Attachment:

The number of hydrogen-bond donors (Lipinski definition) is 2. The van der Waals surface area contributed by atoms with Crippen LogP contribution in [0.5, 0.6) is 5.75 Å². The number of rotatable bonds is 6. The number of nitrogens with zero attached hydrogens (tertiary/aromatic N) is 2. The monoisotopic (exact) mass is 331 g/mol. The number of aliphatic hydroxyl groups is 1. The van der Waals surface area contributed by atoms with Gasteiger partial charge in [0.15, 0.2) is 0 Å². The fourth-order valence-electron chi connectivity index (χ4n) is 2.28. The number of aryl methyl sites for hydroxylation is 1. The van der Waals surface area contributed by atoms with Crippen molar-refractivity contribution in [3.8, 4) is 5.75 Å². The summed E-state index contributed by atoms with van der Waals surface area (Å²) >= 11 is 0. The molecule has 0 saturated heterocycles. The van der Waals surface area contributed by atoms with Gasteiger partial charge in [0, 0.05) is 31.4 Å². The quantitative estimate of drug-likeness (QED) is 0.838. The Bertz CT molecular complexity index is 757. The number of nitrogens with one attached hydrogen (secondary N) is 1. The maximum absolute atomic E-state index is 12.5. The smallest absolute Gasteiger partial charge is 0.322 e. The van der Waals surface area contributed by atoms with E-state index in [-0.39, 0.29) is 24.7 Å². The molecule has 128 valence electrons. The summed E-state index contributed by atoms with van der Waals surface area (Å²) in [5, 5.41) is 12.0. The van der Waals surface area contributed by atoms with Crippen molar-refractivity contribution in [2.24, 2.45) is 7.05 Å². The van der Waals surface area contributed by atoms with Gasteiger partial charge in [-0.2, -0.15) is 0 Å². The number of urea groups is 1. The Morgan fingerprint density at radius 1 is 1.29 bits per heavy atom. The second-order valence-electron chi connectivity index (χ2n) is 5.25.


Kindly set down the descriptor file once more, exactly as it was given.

The number of hydrogen-bond donors (Lipinski definition) is 2. The van der Waals surface area contributed by atoms with Crippen LogP contribution in [0.5, 0.6) is 5.75 Å². The number of rotatable bonds is 6. The number of nitrogens with zero attached hydrogens (tertiary/aromatic N) is 2. The monoisotopic (exact) mass is 331 g/mol. The number of aliphatic hydroxyl groups is 1. The van der Waals surface area contributed by atoms with Gasteiger partial charge in [0.15, 0.2) is 0 Å². The fourth-order valence-electron chi connectivity index (χ4n) is 2.28. The number of aryl methyl sites for hydroxylation is 1. The van der Waals surface area contributed by atoms with Crippen molar-refractivity contribution in [3.8, 4) is 5.75 Å². The summed E-state index contributed by atoms with van der Waals surface area (Å²) >= 11 is 0. The molecule has 0 saturated heterocycles. The van der Waals surface area contributed by atoms with Gasteiger partial charge in [0, 0.05) is 31.4 Å². The quantitative estimate of drug-likeness (QED) is 0.838. The Bertz CT molecular complexity index is 757. The number of nitrogens with one attached hydrogen (secondary N) is 1. The maximum absolute atomic E-state index is 12.5. The smallest absolute Gasteiger partial charge is 0.322 e. The van der Waals surface area contributed by atoms with E-state index in [-0.39, 0.29) is 24.7 Å². The molecule has 128 valence electrons. The summed E-state index contributed by atoms with van der Waals surface area (Å²) in [5, 5.41) is 12.0. The van der Waals surface area contributed by atoms with Crippen molar-refractivity contribution in [2.24, 2.45) is 7.05 Å². The van der Waals surface area contributed by atoms with Gasteiger partial charge in [-0.2, -0.15) is 0 Å². The number of urea groups is 1. The Morgan fingerprint density at radius 1 is 1.29 bits per heavy atom. The second-order valence-electron chi connectivity index (χ2n) is 5.25.